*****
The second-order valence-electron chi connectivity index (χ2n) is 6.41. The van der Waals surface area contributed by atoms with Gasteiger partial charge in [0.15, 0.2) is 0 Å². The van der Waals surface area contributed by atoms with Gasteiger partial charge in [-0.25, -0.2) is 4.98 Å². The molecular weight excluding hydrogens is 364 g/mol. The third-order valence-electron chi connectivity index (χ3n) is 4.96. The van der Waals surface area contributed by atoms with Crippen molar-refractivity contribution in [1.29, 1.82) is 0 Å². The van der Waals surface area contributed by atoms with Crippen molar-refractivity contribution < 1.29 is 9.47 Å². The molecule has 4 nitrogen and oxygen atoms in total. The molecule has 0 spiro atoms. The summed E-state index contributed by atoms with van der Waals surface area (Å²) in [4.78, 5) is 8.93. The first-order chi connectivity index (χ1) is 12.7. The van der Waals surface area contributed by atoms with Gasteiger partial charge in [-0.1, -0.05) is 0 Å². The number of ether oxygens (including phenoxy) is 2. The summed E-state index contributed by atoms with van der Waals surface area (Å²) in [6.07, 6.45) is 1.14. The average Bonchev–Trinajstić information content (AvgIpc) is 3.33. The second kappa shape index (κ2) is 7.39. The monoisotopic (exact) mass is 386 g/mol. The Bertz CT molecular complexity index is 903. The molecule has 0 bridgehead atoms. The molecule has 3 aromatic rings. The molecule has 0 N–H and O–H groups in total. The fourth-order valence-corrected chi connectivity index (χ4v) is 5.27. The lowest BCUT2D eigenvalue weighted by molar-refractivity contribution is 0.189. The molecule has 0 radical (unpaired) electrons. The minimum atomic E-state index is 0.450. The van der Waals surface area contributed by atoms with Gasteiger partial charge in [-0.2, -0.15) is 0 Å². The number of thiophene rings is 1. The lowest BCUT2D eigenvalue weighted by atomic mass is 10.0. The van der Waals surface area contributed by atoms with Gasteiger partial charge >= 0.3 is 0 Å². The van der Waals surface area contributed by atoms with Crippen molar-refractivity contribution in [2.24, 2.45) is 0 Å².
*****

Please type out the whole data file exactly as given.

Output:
The second-order valence-electron chi connectivity index (χ2n) is 6.41. The van der Waals surface area contributed by atoms with Gasteiger partial charge in [0.15, 0.2) is 0 Å². The van der Waals surface area contributed by atoms with Gasteiger partial charge in [-0.25, -0.2) is 4.98 Å². The molecular weight excluding hydrogens is 364 g/mol. The third-order valence-electron chi connectivity index (χ3n) is 4.96. The van der Waals surface area contributed by atoms with Crippen molar-refractivity contribution in [1.29, 1.82) is 0 Å². The van der Waals surface area contributed by atoms with Crippen molar-refractivity contribution < 1.29 is 9.47 Å². The molecule has 4 nitrogen and oxygen atoms in total. The molecule has 0 spiro atoms. The summed E-state index contributed by atoms with van der Waals surface area (Å²) in [4.78, 5) is 8.93. The first-order chi connectivity index (χ1) is 12.7. The van der Waals surface area contributed by atoms with Gasteiger partial charge in [-0.1, -0.05) is 0 Å². The number of ether oxygens (including phenoxy) is 2. The summed E-state index contributed by atoms with van der Waals surface area (Å²) in [6.07, 6.45) is 1.14. The average Bonchev–Trinajstić information content (AvgIpc) is 3.33. The second kappa shape index (κ2) is 7.39. The monoisotopic (exact) mass is 386 g/mol. The Bertz CT molecular complexity index is 903. The molecule has 0 bridgehead atoms. The molecule has 3 aromatic rings. The molecule has 0 N–H and O–H groups in total. The fourth-order valence-corrected chi connectivity index (χ4v) is 5.27. The lowest BCUT2D eigenvalue weighted by molar-refractivity contribution is 0.189. The molecule has 0 radical (unpaired) electrons. The minimum atomic E-state index is 0.450. The van der Waals surface area contributed by atoms with Gasteiger partial charge in [-0.2, -0.15) is 0 Å². The number of thiophene rings is 1. The lowest BCUT2D eigenvalue weighted by atomic mass is 10.0. The van der Waals surface area contributed by atoms with Gasteiger partial charge >= 0.3 is 0 Å². The van der Waals surface area contributed by atoms with Crippen molar-refractivity contribution in [2.24, 2.45) is 0 Å².